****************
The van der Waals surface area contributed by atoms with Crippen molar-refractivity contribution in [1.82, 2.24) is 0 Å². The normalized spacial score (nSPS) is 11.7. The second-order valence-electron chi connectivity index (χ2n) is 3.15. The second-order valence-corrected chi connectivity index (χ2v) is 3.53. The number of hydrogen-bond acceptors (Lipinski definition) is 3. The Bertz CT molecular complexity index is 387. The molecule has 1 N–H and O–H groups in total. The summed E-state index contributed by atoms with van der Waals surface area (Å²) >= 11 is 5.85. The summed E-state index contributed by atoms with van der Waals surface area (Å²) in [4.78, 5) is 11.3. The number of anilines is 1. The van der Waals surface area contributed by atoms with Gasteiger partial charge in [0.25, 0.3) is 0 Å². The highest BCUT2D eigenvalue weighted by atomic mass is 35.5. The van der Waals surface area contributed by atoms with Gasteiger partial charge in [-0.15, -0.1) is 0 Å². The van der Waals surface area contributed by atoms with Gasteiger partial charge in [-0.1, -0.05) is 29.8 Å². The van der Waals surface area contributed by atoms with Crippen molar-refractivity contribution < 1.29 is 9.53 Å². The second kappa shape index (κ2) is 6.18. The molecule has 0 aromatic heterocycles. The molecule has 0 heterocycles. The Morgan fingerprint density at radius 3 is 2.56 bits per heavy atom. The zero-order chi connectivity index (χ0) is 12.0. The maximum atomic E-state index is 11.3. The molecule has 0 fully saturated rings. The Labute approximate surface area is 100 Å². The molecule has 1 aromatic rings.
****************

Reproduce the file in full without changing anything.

The van der Waals surface area contributed by atoms with Crippen molar-refractivity contribution in [1.82, 2.24) is 0 Å². The normalized spacial score (nSPS) is 11.7. The second-order valence-electron chi connectivity index (χ2n) is 3.15. The second-order valence-corrected chi connectivity index (χ2v) is 3.53. The number of hydrogen-bond acceptors (Lipinski definition) is 3. The Bertz CT molecular complexity index is 387. The molecule has 1 N–H and O–H groups in total. The summed E-state index contributed by atoms with van der Waals surface area (Å²) >= 11 is 5.85. The summed E-state index contributed by atoms with van der Waals surface area (Å²) in [4.78, 5) is 11.3. The number of anilines is 1. The van der Waals surface area contributed by atoms with Gasteiger partial charge in [0.25, 0.3) is 0 Å². The highest BCUT2D eigenvalue weighted by atomic mass is 35.5. The van der Waals surface area contributed by atoms with Gasteiger partial charge in [-0.15, -0.1) is 0 Å². The van der Waals surface area contributed by atoms with Gasteiger partial charge in [-0.1, -0.05) is 29.8 Å². The van der Waals surface area contributed by atoms with Crippen molar-refractivity contribution < 1.29 is 9.53 Å². The second kappa shape index (κ2) is 6.18. The molecule has 0 aromatic heterocycles. The molecule has 0 heterocycles. The Morgan fingerprint density at radius 3 is 2.56 bits per heavy atom. The zero-order chi connectivity index (χ0) is 12.0. The maximum atomic E-state index is 11.3. The molecule has 0 fully saturated rings. The Labute approximate surface area is 100 Å². The molecule has 1 aromatic rings.